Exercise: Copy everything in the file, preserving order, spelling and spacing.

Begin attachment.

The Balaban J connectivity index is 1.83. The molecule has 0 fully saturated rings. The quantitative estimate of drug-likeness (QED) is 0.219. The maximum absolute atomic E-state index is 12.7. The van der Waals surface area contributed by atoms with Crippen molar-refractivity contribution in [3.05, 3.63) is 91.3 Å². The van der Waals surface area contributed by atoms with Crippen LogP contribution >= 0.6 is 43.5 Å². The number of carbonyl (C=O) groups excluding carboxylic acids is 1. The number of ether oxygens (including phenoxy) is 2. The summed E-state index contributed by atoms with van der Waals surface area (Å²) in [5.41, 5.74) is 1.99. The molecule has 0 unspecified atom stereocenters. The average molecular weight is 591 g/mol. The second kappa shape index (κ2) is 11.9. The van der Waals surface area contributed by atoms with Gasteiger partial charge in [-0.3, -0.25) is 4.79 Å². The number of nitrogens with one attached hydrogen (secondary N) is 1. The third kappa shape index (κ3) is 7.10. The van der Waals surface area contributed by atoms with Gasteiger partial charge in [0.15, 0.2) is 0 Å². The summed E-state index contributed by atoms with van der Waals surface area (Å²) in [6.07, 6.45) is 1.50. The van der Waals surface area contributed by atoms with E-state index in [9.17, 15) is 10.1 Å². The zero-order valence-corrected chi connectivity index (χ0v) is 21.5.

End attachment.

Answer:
The Balaban J connectivity index is 1.83. The molecule has 0 fully saturated rings. The quantitative estimate of drug-likeness (QED) is 0.219. The maximum absolute atomic E-state index is 12.7. The van der Waals surface area contributed by atoms with Crippen molar-refractivity contribution in [3.05, 3.63) is 91.3 Å². The van der Waals surface area contributed by atoms with Crippen LogP contribution >= 0.6 is 43.5 Å². The number of carbonyl (C=O) groups excluding carboxylic acids is 1. The number of ether oxygens (including phenoxy) is 2. The summed E-state index contributed by atoms with van der Waals surface area (Å²) in [5.41, 5.74) is 1.99. The molecule has 0 unspecified atom stereocenters. The average molecular weight is 591 g/mol. The second kappa shape index (κ2) is 11.9. The van der Waals surface area contributed by atoms with Gasteiger partial charge in [-0.3, -0.25) is 4.79 Å². The number of nitrogens with one attached hydrogen (secondary N) is 1. The third kappa shape index (κ3) is 7.10. The van der Waals surface area contributed by atoms with Gasteiger partial charge in [0.15, 0.2) is 0 Å². The summed E-state index contributed by atoms with van der Waals surface area (Å²) in [6.07, 6.45) is 1.50. The van der Waals surface area contributed by atoms with E-state index in [9.17, 15) is 10.1 Å². The zero-order valence-corrected chi connectivity index (χ0v) is 21.5.